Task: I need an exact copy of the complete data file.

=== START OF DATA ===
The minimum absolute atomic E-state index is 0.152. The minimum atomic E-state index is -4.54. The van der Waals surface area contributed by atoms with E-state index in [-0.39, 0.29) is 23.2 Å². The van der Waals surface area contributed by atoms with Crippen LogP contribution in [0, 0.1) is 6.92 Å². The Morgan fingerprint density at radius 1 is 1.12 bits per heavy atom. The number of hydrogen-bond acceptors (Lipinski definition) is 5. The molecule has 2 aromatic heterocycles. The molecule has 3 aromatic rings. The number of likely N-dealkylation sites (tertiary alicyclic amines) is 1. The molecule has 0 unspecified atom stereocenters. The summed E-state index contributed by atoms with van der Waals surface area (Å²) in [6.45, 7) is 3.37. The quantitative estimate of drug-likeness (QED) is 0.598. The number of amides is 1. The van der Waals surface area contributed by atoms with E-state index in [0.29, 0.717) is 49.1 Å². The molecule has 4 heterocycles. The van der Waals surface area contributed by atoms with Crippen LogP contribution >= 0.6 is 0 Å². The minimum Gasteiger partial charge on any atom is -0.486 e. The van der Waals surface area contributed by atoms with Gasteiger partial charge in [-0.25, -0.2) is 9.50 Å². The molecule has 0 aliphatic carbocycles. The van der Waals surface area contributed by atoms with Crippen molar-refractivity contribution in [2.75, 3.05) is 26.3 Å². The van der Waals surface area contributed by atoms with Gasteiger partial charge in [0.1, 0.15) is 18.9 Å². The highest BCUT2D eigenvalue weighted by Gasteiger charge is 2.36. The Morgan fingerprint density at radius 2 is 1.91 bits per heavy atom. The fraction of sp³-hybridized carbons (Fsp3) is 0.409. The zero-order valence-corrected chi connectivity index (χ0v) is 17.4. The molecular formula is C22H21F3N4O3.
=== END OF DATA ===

The minimum absolute atomic E-state index is 0.152. The minimum atomic E-state index is -4.54. The van der Waals surface area contributed by atoms with E-state index in [-0.39, 0.29) is 23.2 Å². The van der Waals surface area contributed by atoms with Crippen LogP contribution in [0, 0.1) is 6.92 Å². The Morgan fingerprint density at radius 1 is 1.12 bits per heavy atom. The number of hydrogen-bond acceptors (Lipinski definition) is 5. The molecule has 2 aromatic heterocycles. The molecule has 3 aromatic rings. The number of likely N-dealkylation sites (tertiary alicyclic amines) is 1. The molecule has 0 unspecified atom stereocenters. The summed E-state index contributed by atoms with van der Waals surface area (Å²) in [6.45, 7) is 3.37. The quantitative estimate of drug-likeness (QED) is 0.598. The number of amides is 1. The van der Waals surface area contributed by atoms with E-state index in [0.29, 0.717) is 49.1 Å². The molecule has 4 heterocycles. The van der Waals surface area contributed by atoms with Crippen LogP contribution >= 0.6 is 0 Å². The minimum Gasteiger partial charge on any atom is -0.486 e. The van der Waals surface area contributed by atoms with Gasteiger partial charge in [-0.25, -0.2) is 9.50 Å². The molecule has 0 aliphatic carbocycles. The van der Waals surface area contributed by atoms with Crippen molar-refractivity contribution in [2.75, 3.05) is 26.3 Å². The van der Waals surface area contributed by atoms with Gasteiger partial charge in [0.1, 0.15) is 18.9 Å². The highest BCUT2D eigenvalue weighted by Gasteiger charge is 2.36. The Morgan fingerprint density at radius 2 is 1.91 bits per heavy atom. The fraction of sp³-hybridized carbons (Fsp3) is 0.409. The zero-order valence-corrected chi connectivity index (χ0v) is 17.4. The molecular formula is C22H21F3N4O3.